Monday, 5 March 2012

Two Things You Don't Want to Happen on a Trip to Everest

We are leading an Everest Base Camp (EBC) charity trek later in the year, which we will of course report back on in a future blog. 

This got me to thinking about the first time I ever went to see Everest and got into a few spots of trouble:

The trip was to be unusual on two accounts; firstly, both Steph and I were travelling overseas together, rather than me leaving Steph at home while I ran off on expeditions or recces or overseas First Aid training; secondly, that we were visiting two countries that neither of us had previously visited – Nepal and Tibet. The trip became unusual on two other accounts that I will get to later.

We first flew into Kathmandu. Thamel, Kathmandu, in Nepal, is a mountaineers’ shopping paradise.  It is also an incredibly relaxing place to sit on a roof top terrace, drink an Everest beer and watch the world go by. 

The flight into Tibet from Nepal was the most amazing that either of us had been on with continuous views of the Himalayas out the left hand side window, where we had asked to be sat, and an amazing view of Everest’s South Face.  I swore I saw someone summiting!  To fly that close and to see Everest was a boyhood dream come true.

Our first major problem encountered was in Tibet. As we attempted to pass through Customs, our Chinese visas were incorrect and we were held in a small office with imposing guards watching over us. Let me explain the reason why the visas were incorrect.  I had returned late from my previous overseas trip, and so there was no time to send off our passports to get the correct visa, and have it returned in time to set off again. Therefore I ingeniously (or so I thought at the time) got a basic Chinese visa and then added the extra Chinese figures to the visa for permission into Tibet with the same colour pen as the visa stamp.  Strangely, this didn’t fool the Chinese border staff and we inexplicably found ourselves locked in a small room with Chinese guards threatening to send us back to Nepal or keep us in a cell for tampering with the visa. Luckily, however our other papers were in order for the visit and with a few ‘cash gifts’, aka bribes, all round, we were eventually let through.  It was with great relief and lots of speed that we ran and jumped into our booked Toyota Landcruiser with driver and guide before they decided to change their minds.  Off we bounced on our way to the rarefied air of Lhasa.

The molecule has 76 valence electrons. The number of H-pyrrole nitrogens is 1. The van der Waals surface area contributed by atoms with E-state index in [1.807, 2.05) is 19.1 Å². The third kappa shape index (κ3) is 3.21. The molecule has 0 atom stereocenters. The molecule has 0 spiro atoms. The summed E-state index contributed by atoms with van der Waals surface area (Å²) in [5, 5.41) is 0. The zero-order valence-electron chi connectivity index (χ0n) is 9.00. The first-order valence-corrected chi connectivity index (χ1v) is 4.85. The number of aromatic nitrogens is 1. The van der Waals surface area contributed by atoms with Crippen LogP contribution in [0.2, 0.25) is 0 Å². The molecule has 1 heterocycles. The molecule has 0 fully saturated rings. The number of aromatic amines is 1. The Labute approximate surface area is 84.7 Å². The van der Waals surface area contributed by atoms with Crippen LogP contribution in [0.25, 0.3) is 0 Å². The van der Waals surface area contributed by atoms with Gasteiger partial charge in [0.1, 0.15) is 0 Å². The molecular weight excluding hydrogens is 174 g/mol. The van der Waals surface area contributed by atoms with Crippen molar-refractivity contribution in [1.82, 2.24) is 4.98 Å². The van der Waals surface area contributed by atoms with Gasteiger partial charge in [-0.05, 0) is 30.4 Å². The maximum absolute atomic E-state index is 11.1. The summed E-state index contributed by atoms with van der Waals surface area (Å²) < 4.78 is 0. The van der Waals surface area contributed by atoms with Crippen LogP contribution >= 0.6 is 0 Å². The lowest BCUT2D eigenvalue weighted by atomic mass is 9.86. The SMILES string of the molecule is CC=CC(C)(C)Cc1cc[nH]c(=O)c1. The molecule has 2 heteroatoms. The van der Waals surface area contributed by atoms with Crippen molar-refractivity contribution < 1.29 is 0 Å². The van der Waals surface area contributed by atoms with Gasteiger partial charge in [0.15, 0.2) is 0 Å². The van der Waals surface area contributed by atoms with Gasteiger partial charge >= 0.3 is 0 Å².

3 days in Lhasa visiting the sites and then an 8 day overland trip to Everest Base Camp and onto the Nepali border was a story all of itself – maybe another blog?  Everest Base Camp on the Tibetan side was amazing and fulfilled a life time dream for both of us.  To stand looking at the 12,000 foot North Face of Everest in perfectly clear weather was truly awesome, especially accompanied by the mother of all headaches.

Anyway, on to the second unusual event – the attempted return to Kathmandu! 

We were dropped off on the Tibetan side of the Friendship Bridge, waved goodbye to our driver and guide and walked across to Kodari, Nepal.  It was now just a simple 4-5 hour taxi ride to Kathmandu, or so we thought.  We soon realised we may be in trouble when we saw the number of people waiting at the border car park – over 100 people.  It was then we found out that the Maoists were blocking all transport to the capital and there was a curfew in Kathmandu.  I had thoughtfully (luckily) brought along a satellite phone so phoned through to the UK to ask for an update on the news from their side; it was not very encouraging.  The strikes were to go on for 10 days and our flight to London left in 4 days.  We spent the next day phoning everyone we knew to see if we could solve this issue. On one of these calls to a “contact”, we heard that there was a Russian pilot, who worked for Shree Airlines, who was willing to chance the transport strike to fly from Kathmandu in a helicopter to the border and pick us up on a private flight.  As long as we could fill the helicopter, we could then pay our way to organising the flight.  We instantly jumped onto this idea, confirming that we could certainly get another 20 people to pay and were told the helicopter would arrive tomorrow. 

Tomorrow came and went, so did the next day and the next..............

The Imaginery Helicopter Turns Up At Last!!

It was now the day we were due to leave on a flight to London and we were stuck on the border, still 4-5 hours drive away.  We undertook the customary daily activity of walking down to the huge car park, where there were now over 200 people, to sit and wait for the imaginary helicopter. 

At about 10.30am, there was a huge commotion in the crowd as the noise of rotor blades was heard and suddenly we saw a Sikorsky military helicopter start to descend right in the middle of the car park.  The rotors were still turning as 200 hopeful people rushed to the door, reminiscent of a scene from the evacuation of El Salvador. We literally had to fight our way to the door to get a place along with the 20 other very lucky people.  45 minutes later and we were standing on the tarmac of Kathmandu airport. We then walked straight to the departures to wait for our flight to London.

The moral of the story is always carry a satellite phone and remember to keep all your “contacts” as you never know when you may need them. Oh – and we would *never* sanction tampering with your visa....


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  2. It will be dangerous journey but trekking lovers will love this place.